"It is a failing of the current system that so many licences are being granted without due consideration to young people's health"

Health warning over pre-packed lunches

Monday, September 5, 2011


Eating healthy food is important to ensure your body has everything it needs to be happy and strong, so avoiding sweets at lunchtime is a good idea.

healthy vegetablesThe more fruit and vegetables you eat, the better you will be able to do gym or run about with your friends in the playground.

You might even notice that you concentrate on your class work better if you eat good food.

For those of you who take a packed lunch to school: check what is in your lunch box. Do you have stuff which is already in a packet (something that is not home-made)? If so, you could be eating too much sugar or too much salt, or both.

Some clever scientists have worked out that for every five lunch boxes, four of them will contain something pre-packaged (like a mini-pack of biscuits or cheese) and which contains too many bad ingredients which can affect your health.

Often, your lunch food which has not been made from scratch (it usually then comes in a packet) is the most unhealthy thing for you to eat.

Perhaps you should ask whoever prepares your packed lunch to think more about how healthy the food is which they are giving you to take to school every day.

For children aged five, just one item of pre-packaged food can fill them with about half the amount of salt they are supposed to take for a whole day, and about a quarter of the sugar needed - so it can be quite unhealthy.

Richard Lloyd, executive director of Which?- the group behind the research - , said: "These products might seem like handy fillers for your child's lunchbox, but they can be bad for their health and your wallet.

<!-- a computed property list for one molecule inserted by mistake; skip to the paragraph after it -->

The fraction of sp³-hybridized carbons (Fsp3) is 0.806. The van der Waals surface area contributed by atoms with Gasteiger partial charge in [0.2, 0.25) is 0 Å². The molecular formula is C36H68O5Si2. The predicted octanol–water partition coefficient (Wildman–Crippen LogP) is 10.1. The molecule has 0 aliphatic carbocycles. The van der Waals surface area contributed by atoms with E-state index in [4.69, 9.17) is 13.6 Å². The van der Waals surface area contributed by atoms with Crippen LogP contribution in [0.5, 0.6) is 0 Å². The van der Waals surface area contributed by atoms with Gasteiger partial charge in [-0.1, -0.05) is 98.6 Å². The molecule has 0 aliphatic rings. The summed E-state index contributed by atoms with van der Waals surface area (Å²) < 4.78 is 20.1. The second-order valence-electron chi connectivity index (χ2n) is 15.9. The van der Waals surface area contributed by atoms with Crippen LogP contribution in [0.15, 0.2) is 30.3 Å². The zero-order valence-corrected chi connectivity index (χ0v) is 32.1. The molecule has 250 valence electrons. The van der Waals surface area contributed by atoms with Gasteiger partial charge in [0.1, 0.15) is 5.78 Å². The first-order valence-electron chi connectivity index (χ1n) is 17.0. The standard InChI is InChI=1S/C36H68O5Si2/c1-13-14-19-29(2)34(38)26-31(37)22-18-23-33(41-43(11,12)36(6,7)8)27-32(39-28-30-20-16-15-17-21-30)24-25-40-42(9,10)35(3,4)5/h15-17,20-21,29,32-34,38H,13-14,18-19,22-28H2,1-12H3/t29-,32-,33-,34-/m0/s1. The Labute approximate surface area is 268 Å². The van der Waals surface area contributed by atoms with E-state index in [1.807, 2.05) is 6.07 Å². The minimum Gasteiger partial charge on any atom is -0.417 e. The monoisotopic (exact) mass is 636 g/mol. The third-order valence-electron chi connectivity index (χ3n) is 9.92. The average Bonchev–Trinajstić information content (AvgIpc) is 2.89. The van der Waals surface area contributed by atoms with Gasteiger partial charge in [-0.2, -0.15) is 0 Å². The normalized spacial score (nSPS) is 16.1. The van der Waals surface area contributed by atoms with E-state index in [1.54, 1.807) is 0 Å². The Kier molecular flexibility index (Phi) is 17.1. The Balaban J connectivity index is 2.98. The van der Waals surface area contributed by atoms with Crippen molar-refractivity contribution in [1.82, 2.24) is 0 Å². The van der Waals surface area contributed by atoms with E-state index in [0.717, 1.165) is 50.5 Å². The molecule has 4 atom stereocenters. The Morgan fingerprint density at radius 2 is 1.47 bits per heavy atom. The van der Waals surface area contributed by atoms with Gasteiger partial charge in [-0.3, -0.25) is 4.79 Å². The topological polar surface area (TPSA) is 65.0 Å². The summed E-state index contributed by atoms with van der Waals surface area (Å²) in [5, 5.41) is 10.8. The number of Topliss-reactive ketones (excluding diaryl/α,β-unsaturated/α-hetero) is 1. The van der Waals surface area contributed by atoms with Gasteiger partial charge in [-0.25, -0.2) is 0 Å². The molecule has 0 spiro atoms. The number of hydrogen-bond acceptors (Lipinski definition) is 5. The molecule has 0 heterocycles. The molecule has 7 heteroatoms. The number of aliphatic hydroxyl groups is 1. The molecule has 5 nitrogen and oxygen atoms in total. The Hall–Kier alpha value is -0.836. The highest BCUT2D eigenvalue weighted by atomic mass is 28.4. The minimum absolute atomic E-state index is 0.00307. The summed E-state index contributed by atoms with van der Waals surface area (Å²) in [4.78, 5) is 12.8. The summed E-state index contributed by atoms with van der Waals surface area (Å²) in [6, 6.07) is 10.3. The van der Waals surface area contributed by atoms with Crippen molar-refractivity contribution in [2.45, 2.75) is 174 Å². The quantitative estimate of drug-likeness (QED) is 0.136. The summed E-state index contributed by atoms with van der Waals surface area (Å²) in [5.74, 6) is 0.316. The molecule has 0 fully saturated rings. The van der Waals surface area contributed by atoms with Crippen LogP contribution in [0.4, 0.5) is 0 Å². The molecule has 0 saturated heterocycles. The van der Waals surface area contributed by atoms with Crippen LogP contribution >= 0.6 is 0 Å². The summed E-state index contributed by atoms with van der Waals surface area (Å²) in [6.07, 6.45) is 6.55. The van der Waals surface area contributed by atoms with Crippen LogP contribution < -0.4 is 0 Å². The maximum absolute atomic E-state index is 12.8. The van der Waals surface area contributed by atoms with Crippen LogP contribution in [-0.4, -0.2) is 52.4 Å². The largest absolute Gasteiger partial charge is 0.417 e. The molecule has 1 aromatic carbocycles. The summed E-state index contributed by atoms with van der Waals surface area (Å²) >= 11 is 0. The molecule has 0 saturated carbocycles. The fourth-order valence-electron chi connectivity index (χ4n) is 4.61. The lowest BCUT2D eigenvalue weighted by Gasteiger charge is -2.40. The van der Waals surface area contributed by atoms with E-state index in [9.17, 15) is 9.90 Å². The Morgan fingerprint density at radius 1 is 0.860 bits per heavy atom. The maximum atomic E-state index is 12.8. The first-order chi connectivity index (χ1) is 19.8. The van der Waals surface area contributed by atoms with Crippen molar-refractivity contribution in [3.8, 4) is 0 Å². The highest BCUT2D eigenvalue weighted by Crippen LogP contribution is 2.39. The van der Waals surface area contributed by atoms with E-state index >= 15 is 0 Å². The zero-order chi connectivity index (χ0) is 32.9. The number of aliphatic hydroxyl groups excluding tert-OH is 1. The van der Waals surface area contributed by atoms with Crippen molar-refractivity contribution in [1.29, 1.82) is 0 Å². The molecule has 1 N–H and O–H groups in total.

"You're better off making your own children's lunches or giving them school dinners which are much more nutritionally balanced."

Some schools 'can improve safety'

Friday, September 2, 2011


Do you feel safe when you're sitting in the classroom or making friends with other pupils at break time?

school crossingOfsted inspectors found that 21% of schools in England had room for improvement on safety issues after being found to only rate as satisfactory at "safeguarding", or keeping their children safe.

However a union leader has spoken out over the findings of the Ofsted Safeguarding in Schools: Best Practice report and the way it had defined "satisfactory", calling it "seriously misleading".

Brian Lightman, general secretary of the Association of School and College Leaders (ASCL), suggested that schools given a rating of satisfactory were fulfilling the expectations placed upon them.

The report investigated how schools could help boost safety for pupils on an everyday basis, and 19% of schools were rated "outstanding" for their safeguarding efforts.

The report concludes that almost all schools are taking "a careful and responsible approach to their safeguarding arrangements".

But adds: "On the other hand, safeguarding arrangements in 21% of schools were only satisfactory overall, indicating the need for considerable improvement."